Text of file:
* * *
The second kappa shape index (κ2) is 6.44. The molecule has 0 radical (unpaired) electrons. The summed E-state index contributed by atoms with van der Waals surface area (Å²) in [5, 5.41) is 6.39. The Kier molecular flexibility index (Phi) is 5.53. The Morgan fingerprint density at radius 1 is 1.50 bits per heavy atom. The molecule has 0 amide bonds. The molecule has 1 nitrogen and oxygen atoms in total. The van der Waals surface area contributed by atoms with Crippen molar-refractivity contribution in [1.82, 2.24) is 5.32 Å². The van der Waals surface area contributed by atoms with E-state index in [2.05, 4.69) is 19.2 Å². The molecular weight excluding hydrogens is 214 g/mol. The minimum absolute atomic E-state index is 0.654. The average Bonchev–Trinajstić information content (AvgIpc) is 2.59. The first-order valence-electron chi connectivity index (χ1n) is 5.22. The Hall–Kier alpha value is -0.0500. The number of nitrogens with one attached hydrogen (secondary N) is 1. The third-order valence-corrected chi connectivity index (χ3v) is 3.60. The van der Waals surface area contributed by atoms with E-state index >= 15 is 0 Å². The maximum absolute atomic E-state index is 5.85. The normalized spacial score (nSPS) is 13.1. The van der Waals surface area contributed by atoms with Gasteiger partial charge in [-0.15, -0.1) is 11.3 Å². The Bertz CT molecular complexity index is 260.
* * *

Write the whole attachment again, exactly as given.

The second kappa shape index (κ2) is 6.44. The molecule has 0 radical (unpaired) electrons. The summed E-state index contributed by atoms with van der Waals surface area (Å²) in [5, 5.41) is 6.39. The Kier molecular flexibility index (Phi) is 5.53. The Morgan fingerprint density at radius 1 is 1.50 bits per heavy atom. The molecule has 0 amide bonds. The molecule has 1 nitrogen and oxygen atoms in total. The van der Waals surface area contributed by atoms with Crippen molar-refractivity contribution in [1.82, 2.24) is 5.32 Å². The van der Waals surface area contributed by atoms with E-state index in [2.05, 4.69) is 19.2 Å². The molecular weight excluding hydrogens is 214 g/mol. The minimum absolute atomic E-state index is 0.654. The average Bonchev–Trinajstić information content (AvgIpc) is 2.59. The first-order valence-electron chi connectivity index (χ1n) is 5.22. The Hall–Kier alpha value is -0.0500. The number of nitrogens with one attached hydrogen (secondary N) is 1. The third-order valence-corrected chi connectivity index (χ3v) is 3.60. The van der Waals surface area contributed by atoms with E-state index >= 15 is 0 Å². The maximum absolute atomic E-state index is 5.85. The normalized spacial score (nSPS) is 13.1. The van der Waals surface area contributed by atoms with Gasteiger partial charge in [-0.15, -0.1) is 11.3 Å². The Bertz CT molecular complexity index is 260.